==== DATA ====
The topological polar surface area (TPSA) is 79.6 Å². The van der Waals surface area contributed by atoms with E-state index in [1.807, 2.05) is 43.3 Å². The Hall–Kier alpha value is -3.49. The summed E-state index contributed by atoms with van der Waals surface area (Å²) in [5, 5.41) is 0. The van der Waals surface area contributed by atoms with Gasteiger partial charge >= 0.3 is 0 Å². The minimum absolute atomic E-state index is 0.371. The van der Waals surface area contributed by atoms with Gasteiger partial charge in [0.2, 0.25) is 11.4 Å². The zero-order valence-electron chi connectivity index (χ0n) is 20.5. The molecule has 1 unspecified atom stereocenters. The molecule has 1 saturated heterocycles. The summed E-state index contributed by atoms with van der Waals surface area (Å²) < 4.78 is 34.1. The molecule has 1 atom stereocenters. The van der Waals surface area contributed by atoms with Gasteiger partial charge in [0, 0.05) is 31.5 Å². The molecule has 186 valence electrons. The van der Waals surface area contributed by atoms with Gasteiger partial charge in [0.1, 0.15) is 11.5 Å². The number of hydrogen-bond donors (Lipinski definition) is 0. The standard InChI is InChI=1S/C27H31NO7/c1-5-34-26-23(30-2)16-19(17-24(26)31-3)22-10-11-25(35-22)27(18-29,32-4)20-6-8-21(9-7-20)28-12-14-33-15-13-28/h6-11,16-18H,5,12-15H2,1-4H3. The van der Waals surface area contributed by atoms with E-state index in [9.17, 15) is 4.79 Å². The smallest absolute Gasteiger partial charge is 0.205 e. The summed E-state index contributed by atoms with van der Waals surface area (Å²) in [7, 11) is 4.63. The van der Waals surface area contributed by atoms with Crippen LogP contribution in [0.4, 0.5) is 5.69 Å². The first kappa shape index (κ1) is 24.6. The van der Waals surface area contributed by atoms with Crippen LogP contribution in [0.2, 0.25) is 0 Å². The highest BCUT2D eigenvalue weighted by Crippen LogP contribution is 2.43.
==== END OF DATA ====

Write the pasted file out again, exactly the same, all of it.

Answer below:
The topological polar surface area (TPSA) is 79.6 Å². The van der Waals surface area contributed by atoms with E-state index in [1.807, 2.05) is 43.3 Å². The Hall–Kier alpha value is -3.49. The summed E-state index contributed by atoms with van der Waals surface area (Å²) in [5, 5.41) is 0. The van der Waals surface area contributed by atoms with Gasteiger partial charge >= 0.3 is 0 Å². The minimum absolute atomic E-state index is 0.371. The van der Waals surface area contributed by atoms with Gasteiger partial charge in [0.2, 0.25) is 11.4 Å². The zero-order valence-electron chi connectivity index (χ0n) is 20.5. The molecule has 1 unspecified atom stereocenters. The molecule has 1 saturated heterocycles. The summed E-state index contributed by atoms with van der Waals surface area (Å²) < 4.78 is 34.1. The molecule has 1 atom stereocenters. The van der Waals surface area contributed by atoms with Gasteiger partial charge in [0, 0.05) is 31.5 Å². The molecule has 186 valence electrons. The van der Waals surface area contributed by atoms with Gasteiger partial charge in [0.1, 0.15) is 11.5 Å². The number of hydrogen-bond donors (Lipinski definition) is 0. The standard InChI is InChI=1S/C27H31NO7/c1-5-34-26-23(30-2)16-19(17-24(26)31-3)22-10-11-25(35-22)27(18-29,32-4)20-6-8-21(9-7-20)28-12-14-33-15-13-28/h6-11,16-18H,5,12-15H2,1-4H3. The van der Waals surface area contributed by atoms with E-state index in [9.17, 15) is 4.79 Å². The smallest absolute Gasteiger partial charge is 0.205 e. The summed E-state index contributed by atoms with van der Waals surface area (Å²) in [7, 11) is 4.63. The van der Waals surface area contributed by atoms with Crippen LogP contribution in [0.4, 0.5) is 5.69 Å². The first kappa shape index (κ1) is 24.6. The van der Waals surface area contributed by atoms with Crippen LogP contribution in [0.2, 0.25) is 0 Å². The highest BCUT2D eigenvalue weighted by Crippen LogP contribution is 2.43.